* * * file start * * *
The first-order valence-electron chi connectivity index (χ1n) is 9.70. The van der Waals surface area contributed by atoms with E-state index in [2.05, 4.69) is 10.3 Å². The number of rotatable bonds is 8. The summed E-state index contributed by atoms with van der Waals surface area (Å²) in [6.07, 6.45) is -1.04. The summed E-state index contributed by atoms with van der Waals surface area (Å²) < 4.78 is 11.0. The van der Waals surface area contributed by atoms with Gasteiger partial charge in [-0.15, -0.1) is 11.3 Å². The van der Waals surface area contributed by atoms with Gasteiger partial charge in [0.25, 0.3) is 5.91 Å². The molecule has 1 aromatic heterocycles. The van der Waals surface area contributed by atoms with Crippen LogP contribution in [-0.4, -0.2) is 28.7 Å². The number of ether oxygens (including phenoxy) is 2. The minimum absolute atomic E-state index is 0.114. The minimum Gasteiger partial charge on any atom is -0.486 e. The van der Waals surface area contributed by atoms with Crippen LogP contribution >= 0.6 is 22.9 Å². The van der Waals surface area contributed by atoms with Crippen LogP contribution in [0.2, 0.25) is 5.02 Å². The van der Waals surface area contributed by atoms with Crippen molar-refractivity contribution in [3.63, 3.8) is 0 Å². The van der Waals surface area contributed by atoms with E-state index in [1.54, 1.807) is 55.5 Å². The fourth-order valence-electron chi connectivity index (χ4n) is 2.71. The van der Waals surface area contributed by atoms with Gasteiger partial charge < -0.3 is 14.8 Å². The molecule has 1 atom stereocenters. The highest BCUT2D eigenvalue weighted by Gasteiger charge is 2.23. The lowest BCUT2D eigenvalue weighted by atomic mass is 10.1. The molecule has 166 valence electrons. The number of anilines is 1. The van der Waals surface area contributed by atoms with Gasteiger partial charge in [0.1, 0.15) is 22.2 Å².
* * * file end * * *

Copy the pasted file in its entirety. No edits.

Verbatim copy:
The first-order valence-electron chi connectivity index (χ1n) is 9.70. The van der Waals surface area contributed by atoms with E-state index in [2.05, 4.69) is 10.3 Å². The number of rotatable bonds is 8. The summed E-state index contributed by atoms with van der Waals surface area (Å²) in [6.07, 6.45) is -1.04. The summed E-state index contributed by atoms with van der Waals surface area (Å²) < 4.78 is 11.0. The van der Waals surface area contributed by atoms with Gasteiger partial charge in [-0.15, -0.1) is 11.3 Å². The van der Waals surface area contributed by atoms with Gasteiger partial charge in [0.25, 0.3) is 5.91 Å². The molecule has 1 aromatic heterocycles. The van der Waals surface area contributed by atoms with Crippen LogP contribution in [-0.4, -0.2) is 28.7 Å². The number of ether oxygens (including phenoxy) is 2. The minimum absolute atomic E-state index is 0.114. The minimum Gasteiger partial charge on any atom is -0.486 e. The van der Waals surface area contributed by atoms with Crippen LogP contribution >= 0.6 is 22.9 Å². The van der Waals surface area contributed by atoms with Crippen LogP contribution in [0.2, 0.25) is 5.02 Å². The van der Waals surface area contributed by atoms with Crippen molar-refractivity contribution in [3.63, 3.8) is 0 Å². The van der Waals surface area contributed by atoms with E-state index in [1.54, 1.807) is 55.5 Å². The fourth-order valence-electron chi connectivity index (χ4n) is 2.71. The van der Waals surface area contributed by atoms with Gasteiger partial charge < -0.3 is 14.8 Å². The molecule has 1 atom stereocenters. The highest BCUT2D eigenvalue weighted by Gasteiger charge is 2.23. The lowest BCUT2D eigenvalue weighted by atomic mass is 10.1. The molecule has 166 valence electrons. The number of anilines is 1. The van der Waals surface area contributed by atoms with Gasteiger partial charge in [0.1, 0.15) is 22.2 Å².